Red Shirt’s return sparks hope for democratic renewal in Thailand


Will the return of Jakrapob pave the way for the return of hundreds of political refugees who fled the country after the 2014 military coup? — Agencies

“EXILE” will be the word of the year for Thailand in 2024.

In March, Jakrapob Penkair, former Thai minister and leader of the Red Shirt movement, returned after a 15-year self- imposed exile. He was detained by authorities upon arrival following several charges against him, particularly allegations of storing an arsenal of firearms.

Analysts have dubbed this phenomenon as the “Thaksin Model”, after the return of ousted former prime minister Thaksin Shinawatra last August.

The return of Jakrapob will define a new chapter in Thai politics as it could pave the way for the return of hundreds of Thai political refugees who fled the country as a result of the 2014 military coup staged by a Thai junta under Prayuth Chan-Ocha.

A pivotal figure in the Red Siam movement, Jakrapob’s bold stances against Thailand’s entrenched power structures earned him both acclaim and peril. Despite facing relentless persecution and threats, his return signals a potential turning point in Thai politics.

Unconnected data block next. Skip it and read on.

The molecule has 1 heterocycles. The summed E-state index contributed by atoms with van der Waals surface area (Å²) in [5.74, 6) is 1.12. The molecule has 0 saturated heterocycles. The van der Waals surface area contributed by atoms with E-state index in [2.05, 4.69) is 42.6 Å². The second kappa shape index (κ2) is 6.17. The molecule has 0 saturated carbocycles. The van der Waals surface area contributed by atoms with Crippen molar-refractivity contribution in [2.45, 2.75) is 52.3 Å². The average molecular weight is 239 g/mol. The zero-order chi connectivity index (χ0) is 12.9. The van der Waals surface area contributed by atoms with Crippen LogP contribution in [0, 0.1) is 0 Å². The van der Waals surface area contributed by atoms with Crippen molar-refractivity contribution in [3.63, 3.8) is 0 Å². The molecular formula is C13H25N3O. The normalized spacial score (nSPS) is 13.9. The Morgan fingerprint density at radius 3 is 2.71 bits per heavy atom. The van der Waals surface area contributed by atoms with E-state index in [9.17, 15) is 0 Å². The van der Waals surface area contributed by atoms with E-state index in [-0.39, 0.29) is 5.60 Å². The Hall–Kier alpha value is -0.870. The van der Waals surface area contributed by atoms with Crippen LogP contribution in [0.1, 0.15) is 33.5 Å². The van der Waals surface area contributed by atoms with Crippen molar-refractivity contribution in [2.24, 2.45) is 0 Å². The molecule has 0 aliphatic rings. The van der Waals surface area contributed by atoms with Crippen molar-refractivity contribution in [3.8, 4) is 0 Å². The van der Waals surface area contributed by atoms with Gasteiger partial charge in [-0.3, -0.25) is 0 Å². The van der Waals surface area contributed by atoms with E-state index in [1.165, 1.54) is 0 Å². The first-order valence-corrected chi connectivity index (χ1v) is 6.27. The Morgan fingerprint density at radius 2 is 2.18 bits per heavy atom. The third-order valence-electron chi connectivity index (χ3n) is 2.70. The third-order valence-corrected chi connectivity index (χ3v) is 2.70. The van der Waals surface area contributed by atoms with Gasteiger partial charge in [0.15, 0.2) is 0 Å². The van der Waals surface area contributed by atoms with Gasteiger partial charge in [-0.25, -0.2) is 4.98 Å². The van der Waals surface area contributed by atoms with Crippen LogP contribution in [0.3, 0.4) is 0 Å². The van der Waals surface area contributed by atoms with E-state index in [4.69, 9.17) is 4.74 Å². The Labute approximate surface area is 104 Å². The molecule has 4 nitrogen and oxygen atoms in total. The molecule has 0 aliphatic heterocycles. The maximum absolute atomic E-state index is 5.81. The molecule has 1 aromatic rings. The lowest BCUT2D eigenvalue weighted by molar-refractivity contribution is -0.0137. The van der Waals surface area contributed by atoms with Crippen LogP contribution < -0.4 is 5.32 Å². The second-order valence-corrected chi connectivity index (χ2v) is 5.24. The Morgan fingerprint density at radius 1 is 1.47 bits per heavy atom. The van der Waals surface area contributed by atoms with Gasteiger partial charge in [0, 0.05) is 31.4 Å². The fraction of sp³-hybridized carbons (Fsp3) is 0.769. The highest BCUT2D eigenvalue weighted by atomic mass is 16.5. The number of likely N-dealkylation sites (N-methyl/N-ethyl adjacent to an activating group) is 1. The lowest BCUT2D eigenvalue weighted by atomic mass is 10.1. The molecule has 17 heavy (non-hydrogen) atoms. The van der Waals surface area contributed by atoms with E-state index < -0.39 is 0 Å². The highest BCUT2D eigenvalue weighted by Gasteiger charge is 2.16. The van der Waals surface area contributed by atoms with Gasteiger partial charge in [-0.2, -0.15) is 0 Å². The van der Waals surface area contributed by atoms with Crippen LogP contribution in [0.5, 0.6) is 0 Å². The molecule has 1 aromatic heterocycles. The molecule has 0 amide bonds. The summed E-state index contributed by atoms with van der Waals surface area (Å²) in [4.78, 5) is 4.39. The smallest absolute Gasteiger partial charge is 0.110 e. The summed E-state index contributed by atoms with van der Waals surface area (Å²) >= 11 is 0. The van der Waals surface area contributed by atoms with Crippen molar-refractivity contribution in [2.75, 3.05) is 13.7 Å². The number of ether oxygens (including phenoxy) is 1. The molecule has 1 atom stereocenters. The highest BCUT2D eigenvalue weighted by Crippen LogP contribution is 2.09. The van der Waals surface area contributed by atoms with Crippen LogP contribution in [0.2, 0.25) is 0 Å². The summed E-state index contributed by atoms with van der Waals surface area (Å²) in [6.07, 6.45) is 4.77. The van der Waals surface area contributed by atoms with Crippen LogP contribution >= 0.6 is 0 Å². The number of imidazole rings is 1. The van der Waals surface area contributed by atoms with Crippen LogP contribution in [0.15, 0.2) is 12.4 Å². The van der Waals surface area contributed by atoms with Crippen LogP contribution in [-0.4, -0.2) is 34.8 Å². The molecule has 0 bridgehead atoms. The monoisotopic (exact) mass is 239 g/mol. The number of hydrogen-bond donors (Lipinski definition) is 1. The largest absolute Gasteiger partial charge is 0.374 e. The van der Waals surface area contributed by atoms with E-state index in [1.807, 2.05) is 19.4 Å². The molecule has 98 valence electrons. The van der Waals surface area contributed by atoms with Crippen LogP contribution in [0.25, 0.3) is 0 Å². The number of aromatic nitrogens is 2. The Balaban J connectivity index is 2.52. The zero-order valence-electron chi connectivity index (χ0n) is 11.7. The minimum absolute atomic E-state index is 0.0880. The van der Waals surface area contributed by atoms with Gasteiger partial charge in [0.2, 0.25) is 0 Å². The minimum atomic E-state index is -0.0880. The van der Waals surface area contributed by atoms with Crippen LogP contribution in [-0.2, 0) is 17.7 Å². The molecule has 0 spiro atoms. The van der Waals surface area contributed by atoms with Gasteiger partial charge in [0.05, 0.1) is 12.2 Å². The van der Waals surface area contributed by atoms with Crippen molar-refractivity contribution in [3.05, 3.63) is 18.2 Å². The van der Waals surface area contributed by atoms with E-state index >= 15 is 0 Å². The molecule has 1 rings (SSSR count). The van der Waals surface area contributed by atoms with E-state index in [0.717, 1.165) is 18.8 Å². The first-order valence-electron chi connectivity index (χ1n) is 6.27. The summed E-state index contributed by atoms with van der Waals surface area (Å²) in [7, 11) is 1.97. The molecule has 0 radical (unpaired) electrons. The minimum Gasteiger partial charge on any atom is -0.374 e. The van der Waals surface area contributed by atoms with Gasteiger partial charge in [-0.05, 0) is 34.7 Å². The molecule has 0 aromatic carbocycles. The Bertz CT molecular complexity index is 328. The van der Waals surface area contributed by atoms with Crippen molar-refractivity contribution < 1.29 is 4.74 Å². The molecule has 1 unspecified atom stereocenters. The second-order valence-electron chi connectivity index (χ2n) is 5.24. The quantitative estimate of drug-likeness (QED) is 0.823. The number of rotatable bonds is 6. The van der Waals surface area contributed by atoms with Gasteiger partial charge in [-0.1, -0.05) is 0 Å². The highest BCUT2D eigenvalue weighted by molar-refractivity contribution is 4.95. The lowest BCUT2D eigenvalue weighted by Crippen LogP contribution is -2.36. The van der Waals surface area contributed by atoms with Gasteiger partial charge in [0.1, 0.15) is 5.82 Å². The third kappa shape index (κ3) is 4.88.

However, for Jakrapob, the challenge is twofold: reconciling with the establishment that once forced him out and ensuring that the plight of those persecuted under policies such as Thailand’s lèse-majesté law (Article 112) is addressed.

Since Jakrapob was one of the most vocal advocates for reforming Article 112 during his time as a Red Shirt leader, he must ensure that those affected by it will be included in any amnesty Bill. Otherwise, his legacy as one of the few political leaders who went head-to-head with the “Ammart system” (a system which prioritises aristocracy over ordinary people), will have all been in vain.

If he is somehow able to be reconciled successfully with the establishment that forced him out of his homeland, Jakrapob could play a key role in ensuring that not only will Thai political refugees be able to return home safely but that they could possibly be exempted from the draconian punishment of Article 112 and other similar laws.